Comparison of Different ML Classifiers on Synthetic Dataset

Hello everyone! In this lesson, we will compare different machine learning classifiers on a synthetic dataset using Python.

First, let's import the necessary libraries. We will use matplotlib for plotting, numpy for numerical operations, and sklearn for machine learning functions.

# Importing necessary libraries
import matplotlib.pyplot as plt  # Library for plotting
import numpy as np  # Library for numerical operations
from sklearn.ensemble import RandomForestClassifier
from matplotlib.colors import ListedColormap  # For customizing colormap
from sklearn.datasets import make_classification  # For generating synthetic datasets
from sklearn.inspection import DecisionBoundaryDisplay  # For displaying decision boundaries
from sklearn.model_selection import train_test_split  # For splitting dataset into train and test sets
from sklearn.neighbors import KNeighborsClassifier  # k-Nearest Neighbors classifier
from sklearn.neural_network import MLPClassifier  # Multi-layer Perceptron classifier
from sklearn.pipeline import make_pipeline  # For creating a pipeline of transformers and estimators
from sklearn.preprocessing import StandardScaler  # For standardizing features
from sklearn.tree import DecisionTreeClassifier  # Decision Tree classifier

Next, we will create a list of classifier names. These are "Nearest Neighbors," "Decision Tree," "Random Forest," and "Neural Net."

We will also create a list of classifiers. For this, we will use k-Nearest Neighbors with k=3, Decision Tree with a max depth of 5, Random Forest with a max depth of 5 and 10 estimators, and a Multi-layer Perceptron.

# List of classifier names
names = [
    "Nearest Neighbors",
    "Decision Tree",
    "Random Forest",
    "Neural Net"

# List of classifiers
classifiers = [
    KNeighborsClassifier(3),  # k-Nearest Neighbors with k=3
    DecisionTreeClassifier(max_depth=5, random_state=42),  # Decision Tree Classifier with max depth of 5
    RandomForestClassifier(max_depth=5, n_estimators=10, max_features=1, random_state=42),  # Random Forest Classifier
    MLPClassifier(alpha=1, max_iter=1000, random_state=42)  # Multi-layer Perceptron Classifier

Now, let's generate a complex synthetic dataset with 1000 samples and 20 features. We will add some noise to the dataset to make it more interesting.

# Generating a complex synthetic dataset
X, y = make_classification(
    n_samples=1000,  # Number of samples in the dataset
    n_features=20,  # Number of features in the dataset
    n_redundant=2,  # Number of redundant features
    n_informative=10,  # Number of informative features
    n_clusters_per_class=2,  # Number of clusters per class
    random_state=1  # Random seed for reproducibility
rng = np.random.RandomState(2)
X += 2 * rng.uniform(size=X.shape)  # Adding noise to the dataset

We will only use the first two features for visualization. We will split the dataset into training and testing sets, with 40% of the data used for testing.

# Using only the first two features for visualization
X = X[:, :2]

# Splitting the dataset into training and testing sets
X_train, X_test, y_train, y_test = train_test_split(
    X, y, test_size=0.4, random_state=42

Next, we will create a figure for plotting the data. We will set the range for the x and y axes based on the dataset values. We will plot the dataset using red and blue colors for different classes.

We will then iterate over the classifiers. For each classifier, we will create a pipeline with a standard scaler and the classifier. We will fit the classifier on the training data and calculate the accuracy score on the test data.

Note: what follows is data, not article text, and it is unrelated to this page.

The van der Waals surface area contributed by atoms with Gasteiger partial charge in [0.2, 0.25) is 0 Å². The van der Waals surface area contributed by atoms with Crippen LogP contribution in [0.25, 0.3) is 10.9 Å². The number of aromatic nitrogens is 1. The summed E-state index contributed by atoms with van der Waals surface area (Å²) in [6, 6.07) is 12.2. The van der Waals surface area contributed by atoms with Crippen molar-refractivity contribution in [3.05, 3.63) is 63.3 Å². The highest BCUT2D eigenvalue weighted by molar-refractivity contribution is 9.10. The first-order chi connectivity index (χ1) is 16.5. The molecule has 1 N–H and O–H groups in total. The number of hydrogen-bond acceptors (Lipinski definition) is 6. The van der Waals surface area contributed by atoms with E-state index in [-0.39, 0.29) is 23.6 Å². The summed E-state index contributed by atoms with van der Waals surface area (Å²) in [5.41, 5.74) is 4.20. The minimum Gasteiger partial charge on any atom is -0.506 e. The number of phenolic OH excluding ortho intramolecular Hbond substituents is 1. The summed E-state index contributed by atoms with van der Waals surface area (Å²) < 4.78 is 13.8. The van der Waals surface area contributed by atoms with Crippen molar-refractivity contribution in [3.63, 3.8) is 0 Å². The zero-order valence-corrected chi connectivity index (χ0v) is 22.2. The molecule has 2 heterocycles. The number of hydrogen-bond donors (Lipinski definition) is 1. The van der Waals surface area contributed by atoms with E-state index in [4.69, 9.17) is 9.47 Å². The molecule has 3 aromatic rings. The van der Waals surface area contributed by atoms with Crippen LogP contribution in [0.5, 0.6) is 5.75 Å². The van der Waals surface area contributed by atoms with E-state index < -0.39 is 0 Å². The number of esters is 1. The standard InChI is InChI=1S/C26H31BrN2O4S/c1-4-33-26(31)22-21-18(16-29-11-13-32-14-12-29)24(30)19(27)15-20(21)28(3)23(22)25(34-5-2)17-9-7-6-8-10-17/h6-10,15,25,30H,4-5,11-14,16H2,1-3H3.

We will plot the decision boundaries for each classifier. We will also plot the training and testing points on the same plot.

Finally, we will adjust the layout and display the plot.

# Creating a figure for plotting
figure = plt.figure(figsize=(18, 6))
x_min, x_max = X[:, 0].min() - 0.5, X[:, 0].max() + 0.5
y_min, y_max = X[:, 1].min() - 0.5, X[:, 1].max() + 0.5

# Plotting the dataset
cm =
cm_bright = ListedColormap(["#FF0000", "#0000FF"])
ax = plt.subplot(1, len(classifiers) + 1, 1)
ax.set_title("Input data")
ax.scatter(X_train[:, 0], X_train[:, 1], c=y_train, cmap=cm_bright, edgecolors="k")
ax.scatter(X_test[:, 0], X_test[:, 1], c=y_test, cmap=cm_bright, alpha=0.6, edgecolors="k")
ax.set_xlim(x_min, x_max)
ax.set_ylim(y_min, y_max)

# Iterate over classifiers
for i, (name, clf) in enumerate(zip(names, classifiers), start=2):
    ax = plt.subplot(1, len(classifiers) + 1, i)

    # Constructing a pipeline with standard scaler and the classifier
    clf = make_pipeline(StandardScaler(), clf)
    # Fitting the classifier, y_train)
    # Calculating the accuracy score
    score = clf.score(X_test, y_test)
    # Plotting decision boundaries
        clf, X, cmap=cm, alpha=0.8, ax=ax, eps=0.5

    # Plotting training and testing points
    ax.scatter(X_train[:, 0], X_train[:, 1], c=y_train, cmap=cm_bright, edgecolors="k")
    ax.scatter(X_test[:, 0], X_test[:, 1], c=y_test, cmap=cm_bright, edgecolors="k", alpha=0.6)

    ax.set_xlim(x_min, x_max)
    ax.set_ylim(y_min, y_max)
    # Adding accuracy score as text on each subplot
    ax.text(x_max - 0.3, y_min + 0.3, ("%.2f" % score).lstrip("0"), size=15, horizontalalignment="right")

# Adjusting layout and displaying the plot

Analyses results: Our analysis of the classifier performance reveals that the Neural Net emerged victorious, achieving an impressive accuracy of 81% on the test data. This suggests that the Neural Net was more adept at capturing the intricate patterns within the data compared to the other classifiers.

Following closely behind was the Decision Tree classifier, boasting an accuracy of 80%. Meanwhile, the Nearest Neighbors and Random Forest classifiers achieved slightly lower accuracies of 76% and 79%, respectively.

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